When it comes to the future of biodiesel in America, U.S. Senator Richard Blumenthal (D-Conn.) said it best.
“Biodiesel has to be part of our energy future,” Sen. Blumenthal said while touring the largest biodiesel manufacturer on the Eastern Seaboard, located in Connecticut.
“Made in America, from food waste in America, to be used in America more efficiently and environmentally friendly. That’s a win-win-win for America,” Sen. Blumenthal said.
Blumenthal toured American Green Fuels in New Haven in October to see for himself what biodiesel has to offer for Connecticut’s economy and energy future.
“What I’m going to do in the United States Senate is work for more tax credits, more rebates, more energy efficiency and environmentally friendly sources of fuels, like this one,” he said. “Biodiesel has to be part of our energy future. We need more of it because it takes that food waste and makes heating oil that is cleaner and more energy efficient and that is really a win-win that we ought to encourage through our tax system and other ways in our laws.”
We couldn’t agree with him more, and as the state considers a new plan for its energy future, we are encouraging state policy makers and regulators to follow Senator Blumenthal’s lead.
This month, Connecticut’s Department of Energy and Environmental Protection held more technical hearings concerning its Comprehensive Energy Strategy 2022. Two more are planned in December. The main goal is to “decarbonize” the state’s economy regarding how we heat our homes and drive to work; simply put, the goal is to electrify everything by promoting electric heating sources for homes like electric heat pumps, and electric vehicles for transportation.
On the surface, this may sound great to many people, but we and others have raised serious concerns regarding the plan. The big one is that our electricity grid is already overburdened and hooking up more cars and homes to the fragile grid could max it out. The second issue is that our grid is not net zero in carbon emissions as some in Hartford would like you to think. Its main fuel source is natural gas and during cold winter months, oil and coal also help keep it running.
This is where biodiesel comes into play and ought be included in the state’s new energy strategy. Biodiesel is made from discarded cooking oil and food waste as Senator Blumenthal already stated. It’s made in the U.S.A. and recycles food waste — that otherwise would end up in landfills — and turns it into a clean, renewable and sustainable fuel. It also lowers greenhouse emissions by more than 86 percent!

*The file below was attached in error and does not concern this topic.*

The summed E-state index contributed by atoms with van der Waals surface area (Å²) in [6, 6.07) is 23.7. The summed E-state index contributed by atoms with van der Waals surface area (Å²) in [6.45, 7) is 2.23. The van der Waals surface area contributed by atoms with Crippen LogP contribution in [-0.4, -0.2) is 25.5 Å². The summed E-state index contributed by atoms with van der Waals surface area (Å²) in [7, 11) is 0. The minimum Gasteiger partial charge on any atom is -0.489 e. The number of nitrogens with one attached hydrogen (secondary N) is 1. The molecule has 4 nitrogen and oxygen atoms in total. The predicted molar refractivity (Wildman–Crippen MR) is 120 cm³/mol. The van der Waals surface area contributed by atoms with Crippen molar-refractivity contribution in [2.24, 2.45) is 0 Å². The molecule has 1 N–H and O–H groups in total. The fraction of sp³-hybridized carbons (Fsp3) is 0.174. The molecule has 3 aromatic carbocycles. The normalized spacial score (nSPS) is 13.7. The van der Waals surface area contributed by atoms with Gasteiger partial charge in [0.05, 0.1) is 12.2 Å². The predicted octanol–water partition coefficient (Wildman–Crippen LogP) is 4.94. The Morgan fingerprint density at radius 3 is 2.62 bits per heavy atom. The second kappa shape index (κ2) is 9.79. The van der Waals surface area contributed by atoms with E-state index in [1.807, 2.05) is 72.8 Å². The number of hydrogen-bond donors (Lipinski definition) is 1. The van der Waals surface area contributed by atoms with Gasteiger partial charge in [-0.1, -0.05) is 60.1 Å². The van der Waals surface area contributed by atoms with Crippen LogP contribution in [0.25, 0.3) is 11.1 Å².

If you heat your home with home heating oil, as more than 50 percent of people in Connecticut already do, you are already using biodiesel. By law, biodiesel is mixed with ultra-low-sulfur heating oil and it’s in your tanks right now. By 2035, 50 percent of all home heating oil in Connecticut will be a biodiesel blend. Biodiesel is a direct replacement of fossil fuels that can be used in the equipment that is already in your basement without any expensive upgrade. It reduces our dependency on foreign oil and helps to secure our energy future. Plus, it doesn’t require hooking up to our electric grid to use it.
Not to mention, it fuels our local economy by providing thousands of jobs.
“I’m just enormously impressed by the folks who work here and they have come here during COVID, during the pandemic, they continued working to produce energy that we need here in America,” Sen. Blumenthal said. “The encouragement that we can provide for plants like this one is really essential to our energy future in America.”
We urge state leaders to follow Sen. Blumenthal’s lead.
Chris Herb is the president and CEO of the Connecticut Energy Marketers Association (CEMA).
Support Lumiserver & Cynesys on Tipeee
Visit our sponsors
Wise (formerly TransferWise) is the cheaper, easier way to send money abroad. It helps people move money quickly and easily between bank accounts in different countries. Convert 60+ currencies with ridiculously low fees - on average 7x cheaper than a bank. No hidden fees, no markup on the exchange rate, ever.